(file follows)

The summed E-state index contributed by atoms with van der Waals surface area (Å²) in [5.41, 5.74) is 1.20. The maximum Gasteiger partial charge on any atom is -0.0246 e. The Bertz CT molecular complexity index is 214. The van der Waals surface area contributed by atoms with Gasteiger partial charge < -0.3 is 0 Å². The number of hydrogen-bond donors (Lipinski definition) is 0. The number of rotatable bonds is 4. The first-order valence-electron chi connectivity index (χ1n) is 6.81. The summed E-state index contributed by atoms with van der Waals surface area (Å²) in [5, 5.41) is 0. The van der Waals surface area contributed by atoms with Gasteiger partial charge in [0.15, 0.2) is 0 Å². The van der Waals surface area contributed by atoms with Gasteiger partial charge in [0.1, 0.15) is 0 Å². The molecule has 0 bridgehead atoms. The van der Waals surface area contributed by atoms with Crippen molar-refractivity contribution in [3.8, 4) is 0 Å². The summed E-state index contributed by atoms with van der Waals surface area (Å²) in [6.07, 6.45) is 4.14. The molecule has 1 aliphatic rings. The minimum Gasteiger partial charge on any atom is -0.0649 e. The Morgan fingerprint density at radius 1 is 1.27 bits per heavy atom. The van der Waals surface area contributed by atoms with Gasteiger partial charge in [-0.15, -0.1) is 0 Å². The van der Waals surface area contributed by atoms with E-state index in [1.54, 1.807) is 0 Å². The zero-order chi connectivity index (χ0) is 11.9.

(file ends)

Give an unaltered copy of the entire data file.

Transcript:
The summed E-state index contributed by atoms with van der Waals surface area (Å²) in [5.41, 5.74) is 1.20. The maximum Gasteiger partial charge on any atom is -0.0246 e. The Bertz CT molecular complexity index is 214. The van der Waals surface area contributed by atoms with Gasteiger partial charge < -0.3 is 0 Å². The number of hydrogen-bond donors (Lipinski definition) is 0. The number of rotatable bonds is 4. The first-order valence-electron chi connectivity index (χ1n) is 6.81. The summed E-state index contributed by atoms with van der Waals surface area (Å²) in [5, 5.41) is 0. The van der Waals surface area contributed by atoms with Gasteiger partial charge in [0.15, 0.2) is 0 Å². The van der Waals surface area contributed by atoms with Gasteiger partial charge in [0.1, 0.15) is 0 Å². The molecule has 0 bridgehead atoms. The van der Waals surface area contributed by atoms with Crippen molar-refractivity contribution in [3.8, 4) is 0 Å². The summed E-state index contributed by atoms with van der Waals surface area (Å²) in [6.07, 6.45) is 4.14. The molecule has 1 aliphatic rings. The minimum Gasteiger partial charge on any atom is -0.0649 e. The Morgan fingerprint density at radius 1 is 1.27 bits per heavy atom. The van der Waals surface area contributed by atoms with Gasteiger partial charge in [-0.15, -0.1) is 0 Å². The van der Waals surface area contributed by atoms with E-state index in [1.54, 1.807) is 0 Å². The zero-order chi connectivity index (χ0) is 11.9.